Gap downs like this can destroy accounts and ruin traders – and no risk management strategy can really cope with them except from supreme concentration on the trade. The trendline was a good reason to close, but for me there are 2 glaring reasons to have never even thought about this one. Firstly, pharmaceuticals/biotechs – any news can see these rip or implode, and as a risk averse trader, I don’t even like to contemplate holding these through any announcement or news on trials. Secondly, small volume – averaging less than 400k per day in a low price stock means that this shouldn’t be on your hitlist for dollar volume reason enough.
It’s probably easier for me to visualise this information so have a look.
The 1/4 equity per trade assumes a position size based on stop level and 1.75% of the 1/4 account position. The overall drawdown is 2.139 less than it would be at maximum acceptable exposure, which is actually very good. So either you can spread your risk and be strict on position sizes and account management OR you can have a 50/50 chance of making either an average profit of +$3100 or an average loss of -$18000. Which would you chose!?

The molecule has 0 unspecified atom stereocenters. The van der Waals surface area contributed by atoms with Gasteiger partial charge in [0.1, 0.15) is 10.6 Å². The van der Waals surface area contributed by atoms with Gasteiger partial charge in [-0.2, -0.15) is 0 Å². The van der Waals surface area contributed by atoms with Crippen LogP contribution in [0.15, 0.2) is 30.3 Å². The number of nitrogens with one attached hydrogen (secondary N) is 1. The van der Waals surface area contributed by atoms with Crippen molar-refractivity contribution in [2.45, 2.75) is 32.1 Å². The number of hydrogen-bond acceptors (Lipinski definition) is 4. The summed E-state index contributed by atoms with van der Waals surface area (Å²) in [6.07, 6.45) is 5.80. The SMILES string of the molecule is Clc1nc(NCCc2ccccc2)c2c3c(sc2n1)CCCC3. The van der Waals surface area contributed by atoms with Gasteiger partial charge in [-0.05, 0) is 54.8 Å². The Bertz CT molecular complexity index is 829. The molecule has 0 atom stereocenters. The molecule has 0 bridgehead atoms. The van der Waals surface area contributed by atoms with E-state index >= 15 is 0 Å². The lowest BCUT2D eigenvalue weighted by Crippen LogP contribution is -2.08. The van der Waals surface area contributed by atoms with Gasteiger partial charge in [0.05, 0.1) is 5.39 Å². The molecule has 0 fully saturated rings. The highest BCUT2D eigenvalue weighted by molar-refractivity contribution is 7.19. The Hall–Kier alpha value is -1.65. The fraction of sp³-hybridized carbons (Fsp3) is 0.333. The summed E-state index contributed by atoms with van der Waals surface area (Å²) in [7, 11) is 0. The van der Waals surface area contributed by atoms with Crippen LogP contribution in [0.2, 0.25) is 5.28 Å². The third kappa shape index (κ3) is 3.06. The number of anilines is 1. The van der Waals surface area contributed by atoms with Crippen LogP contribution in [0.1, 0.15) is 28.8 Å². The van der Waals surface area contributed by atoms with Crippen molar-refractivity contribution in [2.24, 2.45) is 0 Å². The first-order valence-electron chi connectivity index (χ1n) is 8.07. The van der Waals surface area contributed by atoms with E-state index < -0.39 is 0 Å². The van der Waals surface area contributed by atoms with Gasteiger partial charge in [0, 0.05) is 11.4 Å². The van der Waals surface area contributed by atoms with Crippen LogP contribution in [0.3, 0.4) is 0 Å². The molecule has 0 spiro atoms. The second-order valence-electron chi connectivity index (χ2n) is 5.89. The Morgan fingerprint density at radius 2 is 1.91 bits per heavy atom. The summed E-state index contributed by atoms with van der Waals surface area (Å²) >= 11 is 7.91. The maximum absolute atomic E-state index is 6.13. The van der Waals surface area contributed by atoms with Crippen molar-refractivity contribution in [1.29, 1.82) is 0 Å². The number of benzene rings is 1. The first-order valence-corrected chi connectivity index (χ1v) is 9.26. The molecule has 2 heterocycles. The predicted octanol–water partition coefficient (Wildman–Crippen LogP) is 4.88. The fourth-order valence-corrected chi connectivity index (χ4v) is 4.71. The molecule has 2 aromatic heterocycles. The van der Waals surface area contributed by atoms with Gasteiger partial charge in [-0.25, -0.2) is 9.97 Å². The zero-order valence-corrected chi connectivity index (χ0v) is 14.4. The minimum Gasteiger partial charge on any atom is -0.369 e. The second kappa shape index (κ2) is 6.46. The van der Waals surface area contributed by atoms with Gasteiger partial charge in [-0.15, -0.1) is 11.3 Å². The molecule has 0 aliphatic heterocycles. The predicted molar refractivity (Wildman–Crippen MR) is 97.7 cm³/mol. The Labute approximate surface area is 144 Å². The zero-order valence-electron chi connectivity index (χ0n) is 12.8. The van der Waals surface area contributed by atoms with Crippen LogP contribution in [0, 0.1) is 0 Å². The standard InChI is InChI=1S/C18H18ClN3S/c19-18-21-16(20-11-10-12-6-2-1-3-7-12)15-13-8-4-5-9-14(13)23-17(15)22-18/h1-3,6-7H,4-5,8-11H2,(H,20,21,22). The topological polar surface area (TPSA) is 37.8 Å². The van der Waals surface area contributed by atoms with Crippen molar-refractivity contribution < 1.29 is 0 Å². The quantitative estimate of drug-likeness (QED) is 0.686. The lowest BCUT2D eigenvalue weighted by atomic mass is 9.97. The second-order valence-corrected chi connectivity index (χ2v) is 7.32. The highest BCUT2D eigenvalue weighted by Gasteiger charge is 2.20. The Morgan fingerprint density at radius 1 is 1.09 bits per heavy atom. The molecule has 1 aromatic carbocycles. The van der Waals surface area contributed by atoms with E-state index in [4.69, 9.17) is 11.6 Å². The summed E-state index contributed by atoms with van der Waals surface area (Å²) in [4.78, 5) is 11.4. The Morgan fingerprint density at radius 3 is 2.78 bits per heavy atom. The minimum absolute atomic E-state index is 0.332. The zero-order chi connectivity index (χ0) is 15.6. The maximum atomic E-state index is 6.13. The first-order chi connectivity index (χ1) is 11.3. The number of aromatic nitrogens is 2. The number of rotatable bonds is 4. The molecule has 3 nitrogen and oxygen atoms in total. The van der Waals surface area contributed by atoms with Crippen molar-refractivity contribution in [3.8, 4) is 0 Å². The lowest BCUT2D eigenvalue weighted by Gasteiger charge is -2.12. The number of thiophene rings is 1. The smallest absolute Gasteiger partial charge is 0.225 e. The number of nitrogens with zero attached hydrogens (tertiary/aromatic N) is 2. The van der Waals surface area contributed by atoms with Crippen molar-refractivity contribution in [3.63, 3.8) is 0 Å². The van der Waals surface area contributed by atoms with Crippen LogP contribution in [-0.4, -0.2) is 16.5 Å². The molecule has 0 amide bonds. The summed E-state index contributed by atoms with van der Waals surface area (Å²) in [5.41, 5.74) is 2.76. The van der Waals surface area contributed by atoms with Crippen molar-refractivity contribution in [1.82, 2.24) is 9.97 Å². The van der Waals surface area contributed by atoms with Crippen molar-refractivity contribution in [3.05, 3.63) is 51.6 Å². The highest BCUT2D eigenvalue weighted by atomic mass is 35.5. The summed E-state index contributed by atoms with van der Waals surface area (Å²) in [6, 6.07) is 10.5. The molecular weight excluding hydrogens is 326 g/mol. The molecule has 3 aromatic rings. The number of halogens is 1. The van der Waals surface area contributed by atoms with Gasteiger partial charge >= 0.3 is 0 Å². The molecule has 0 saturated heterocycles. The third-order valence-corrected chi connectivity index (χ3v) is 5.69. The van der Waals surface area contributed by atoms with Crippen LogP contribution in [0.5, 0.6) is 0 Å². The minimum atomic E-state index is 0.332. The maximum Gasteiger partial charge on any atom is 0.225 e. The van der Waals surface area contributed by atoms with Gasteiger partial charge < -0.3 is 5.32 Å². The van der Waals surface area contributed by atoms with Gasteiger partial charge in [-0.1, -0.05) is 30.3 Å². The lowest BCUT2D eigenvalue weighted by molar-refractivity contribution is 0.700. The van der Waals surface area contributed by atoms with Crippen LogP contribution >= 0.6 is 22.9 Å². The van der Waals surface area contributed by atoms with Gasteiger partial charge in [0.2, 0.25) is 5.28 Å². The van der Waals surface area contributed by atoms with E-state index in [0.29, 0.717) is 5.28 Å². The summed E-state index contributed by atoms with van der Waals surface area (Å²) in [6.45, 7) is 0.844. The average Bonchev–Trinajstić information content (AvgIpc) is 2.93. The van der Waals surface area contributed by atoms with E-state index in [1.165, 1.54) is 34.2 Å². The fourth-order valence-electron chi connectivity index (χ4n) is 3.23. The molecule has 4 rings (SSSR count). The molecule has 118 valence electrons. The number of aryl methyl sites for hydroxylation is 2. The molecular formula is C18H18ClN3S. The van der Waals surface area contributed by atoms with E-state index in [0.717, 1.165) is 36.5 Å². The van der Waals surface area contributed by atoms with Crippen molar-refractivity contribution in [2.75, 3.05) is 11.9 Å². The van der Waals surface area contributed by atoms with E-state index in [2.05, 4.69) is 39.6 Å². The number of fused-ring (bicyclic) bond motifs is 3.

A post-script bullet pointer to cover the main lessons here:
- Risk aversion is crucial in trading. Before you trade, develop a set of rules for reducing your downside. This includes overall account exposure, percentage risk per trade, “account closure drawdown” amount, limit on number of open trades and minimum risk reward ratios.
- Seek liquidity and stability in your stock selection. Small-cap, thinly traded Biotechs & Pharma can damage your account just as much as it can improve it, is 50/50 good enough for you?
- Multiple reasons to enter a low risk and high probability trade should always be acted upon without hesitation so long as everything lines up with your risk strategy.
- If you see a technical pattern that would make you take the opposite position to the one you have open, close the trade and consider reversing.
- Exercise caution when opening into earnings (consider half size)
- It is usually best to wait for the day after the breakout before opening a position.
- Keep a trading journal or blog to keep track of your trades, develop ideas or practice your strategies.
- Enjoy your trading.